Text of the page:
illions of Americans recently watched news reports in dismay as video footage of grossly inhumane treatment of “downer” cows at southern California’s Westland/Hallmark Meat Company flashed across their television screens. Cows too sick or injured to stand were being shoved by forklifts or dragged with chains to the slaughterhouse chutes, where they were to be killed, then processed and sold for food. Other footage of the undercover video taken by the U.S. Humane Society included factory workers using electric prods and high-powered water hoses to force cows to stand, as well as kicking and heaving them to their feet.
“The facts of this case are horrendous,”
San Bernardino County District Attorney Michael Ramos said. “It makes your stomach turn to see what they did to these cows.”1
U.S. Agriculture secretary Ed Schafer appeared similarly appalled: “I am dismayed at the inhumane handling of cattle that has resulted in the violation of food safety regulations,” he said.2
The Department of Agriculture recalled 143 million
pounds of beef from Westland because of its violation of health regulations the USDA established after the discovery of mad cow disease, or bovine spongiform encephalopathy (BSE), in the United States in 2003. Downer cows, or those too ill to stand, were banned from the food supply because of their higher risk of carrying BSE, E. coli, salmonella, and other diseases. So far, no resulting illnesses from this meat supply have been reported. Criminal and felony charges have been filed against the workers.
Tragically, this incident of inhumane treatment and total disregard for health standards is not an isolated one. Numerous practices of abuse have been frequently cited, and the many violations I read about make the world seem a much darker place. The stories also forcefully bring to mind the words of Ellen White in Counsels on Diet and Foods: “The fact that meat is largely diseased, should lead us to make strenuous efforts to discontinue its use entirely” (p. 410). “Disease in cattle is making meat eating a dangerous matter” (p. 411).
Those words are certainly relevant today. And Ellen White didn’t overlook cruelty to God’s nonhuman creatures: “Animals see and hear and love and fear and suffer,” she wrote in The Ministry of Healing, pages 315, 316. “They manifest sympathy and tenderness toward their companions in suffering. Many animals show an affection for those who have charge of them, far superior to the affection shown by some of the human race. . . .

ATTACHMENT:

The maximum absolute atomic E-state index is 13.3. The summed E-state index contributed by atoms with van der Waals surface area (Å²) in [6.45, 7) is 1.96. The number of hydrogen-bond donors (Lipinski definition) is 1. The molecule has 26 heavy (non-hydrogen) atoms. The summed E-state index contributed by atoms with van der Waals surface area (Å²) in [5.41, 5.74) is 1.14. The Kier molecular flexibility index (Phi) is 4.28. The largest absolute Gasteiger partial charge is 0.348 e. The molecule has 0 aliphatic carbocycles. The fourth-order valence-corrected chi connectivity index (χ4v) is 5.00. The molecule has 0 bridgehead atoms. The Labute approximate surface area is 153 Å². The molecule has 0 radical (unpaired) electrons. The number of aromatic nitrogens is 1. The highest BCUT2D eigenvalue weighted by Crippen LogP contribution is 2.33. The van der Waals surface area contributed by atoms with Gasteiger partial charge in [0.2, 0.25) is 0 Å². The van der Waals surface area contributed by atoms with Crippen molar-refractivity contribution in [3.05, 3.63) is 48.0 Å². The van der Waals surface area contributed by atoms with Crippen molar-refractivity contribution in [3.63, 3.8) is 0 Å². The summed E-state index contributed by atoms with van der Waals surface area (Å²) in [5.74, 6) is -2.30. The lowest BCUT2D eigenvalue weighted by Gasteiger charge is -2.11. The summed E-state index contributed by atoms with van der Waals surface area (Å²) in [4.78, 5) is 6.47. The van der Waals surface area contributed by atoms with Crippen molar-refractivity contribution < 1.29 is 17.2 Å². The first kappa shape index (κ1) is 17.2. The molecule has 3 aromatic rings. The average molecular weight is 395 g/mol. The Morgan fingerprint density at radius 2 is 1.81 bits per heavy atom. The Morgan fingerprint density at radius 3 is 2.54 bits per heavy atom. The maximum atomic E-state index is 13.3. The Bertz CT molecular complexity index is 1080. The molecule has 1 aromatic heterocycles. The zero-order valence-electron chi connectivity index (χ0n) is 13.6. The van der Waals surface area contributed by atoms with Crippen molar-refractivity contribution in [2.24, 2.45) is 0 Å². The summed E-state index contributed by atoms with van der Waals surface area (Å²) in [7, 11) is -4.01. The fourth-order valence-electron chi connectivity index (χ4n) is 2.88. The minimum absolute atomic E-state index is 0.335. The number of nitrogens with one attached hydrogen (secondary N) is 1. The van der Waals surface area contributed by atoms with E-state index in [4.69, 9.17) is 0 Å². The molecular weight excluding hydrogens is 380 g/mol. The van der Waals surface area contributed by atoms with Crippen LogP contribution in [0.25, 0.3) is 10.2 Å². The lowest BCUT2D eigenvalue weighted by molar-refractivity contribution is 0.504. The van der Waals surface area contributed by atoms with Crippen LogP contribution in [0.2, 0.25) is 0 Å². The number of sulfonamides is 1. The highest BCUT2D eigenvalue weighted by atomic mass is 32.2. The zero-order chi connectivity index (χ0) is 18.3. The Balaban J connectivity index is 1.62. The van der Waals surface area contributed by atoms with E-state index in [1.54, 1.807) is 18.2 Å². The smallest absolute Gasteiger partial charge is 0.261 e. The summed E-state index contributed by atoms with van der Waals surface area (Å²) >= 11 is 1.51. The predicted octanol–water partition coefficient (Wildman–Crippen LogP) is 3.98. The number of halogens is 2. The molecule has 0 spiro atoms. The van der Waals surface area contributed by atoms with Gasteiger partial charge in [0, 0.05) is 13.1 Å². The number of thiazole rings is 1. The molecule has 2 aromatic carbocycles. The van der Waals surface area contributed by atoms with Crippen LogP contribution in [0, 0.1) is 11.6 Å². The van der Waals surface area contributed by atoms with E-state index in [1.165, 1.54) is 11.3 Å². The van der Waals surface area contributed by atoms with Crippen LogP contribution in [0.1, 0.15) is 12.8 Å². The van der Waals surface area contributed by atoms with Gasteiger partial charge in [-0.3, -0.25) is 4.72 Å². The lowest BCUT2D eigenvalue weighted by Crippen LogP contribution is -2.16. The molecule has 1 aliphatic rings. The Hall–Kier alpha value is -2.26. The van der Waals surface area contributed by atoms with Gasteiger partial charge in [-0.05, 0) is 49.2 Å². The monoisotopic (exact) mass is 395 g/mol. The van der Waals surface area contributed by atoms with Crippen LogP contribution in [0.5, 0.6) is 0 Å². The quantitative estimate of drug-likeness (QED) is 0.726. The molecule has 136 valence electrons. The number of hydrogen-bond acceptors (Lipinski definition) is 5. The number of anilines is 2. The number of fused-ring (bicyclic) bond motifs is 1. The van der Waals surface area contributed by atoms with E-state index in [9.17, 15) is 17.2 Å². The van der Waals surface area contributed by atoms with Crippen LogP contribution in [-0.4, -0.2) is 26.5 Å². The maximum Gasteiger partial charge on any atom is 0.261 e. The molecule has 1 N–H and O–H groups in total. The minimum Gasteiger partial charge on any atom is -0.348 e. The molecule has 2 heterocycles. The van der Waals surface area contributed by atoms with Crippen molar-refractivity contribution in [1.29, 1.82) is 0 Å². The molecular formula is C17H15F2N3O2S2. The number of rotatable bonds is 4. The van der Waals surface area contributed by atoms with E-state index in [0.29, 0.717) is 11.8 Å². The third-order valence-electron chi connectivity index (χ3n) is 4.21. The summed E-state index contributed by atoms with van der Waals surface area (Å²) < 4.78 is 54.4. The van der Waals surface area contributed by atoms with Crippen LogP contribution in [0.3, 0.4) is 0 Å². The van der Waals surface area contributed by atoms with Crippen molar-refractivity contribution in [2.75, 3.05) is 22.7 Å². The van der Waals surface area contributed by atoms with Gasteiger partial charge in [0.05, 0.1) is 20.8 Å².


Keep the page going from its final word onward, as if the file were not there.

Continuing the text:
“What man with a human heart, who has ever cared for domestic animals, could look into their eyes, so full of confidence and affection, and willingly give them over to the butcher’s knife? How could he devour their flesh as a sweet morsel?”
Sharing the message of God’s love and His soon return, and caring for the needs of suffering women, men, and children throughout the world comprise the central focus of the mission of God’s church. Having compassion for animals, however, as well as being good stewards of the environment in which we live and conserving the natural resources vital for a high quality of life and the well-being of ourselves and our children should not fall below our radar screens. As children of our heavenly Father, who cares about even the sparrows, it is our duty not to neglect these responsibilities and to speak for those, even of the animal kingdom, who are not able to speak for themselves.
If you live in the United States, write to your representative in Congress and express your desire that they be advocates for humane treatment of factory farm animals. Contact your local humane society and ask what you can do to help. Or simply be careful shoppers and check foods for the “Certified Humane Raised & Handled” label, created in May 2003 through Virginia-based Humane Farm Animal Care.
“It’s the best current wide-scale program to combat abuse on modern factory farms,” Bruce Friedrich, vice president of the People for the Ethical Treatment of Animals (PETA) International Grassroots Campaign, says. “The farms certified have to get rid of a lot of the really heinous things found on a farm. . . . The goals of this label are admirable and the outcome is significant.”3
So be aware, be alert, be proactive. What you do makes a difference.
Sandra Blackmer is an assistant editor of the Adventist Review.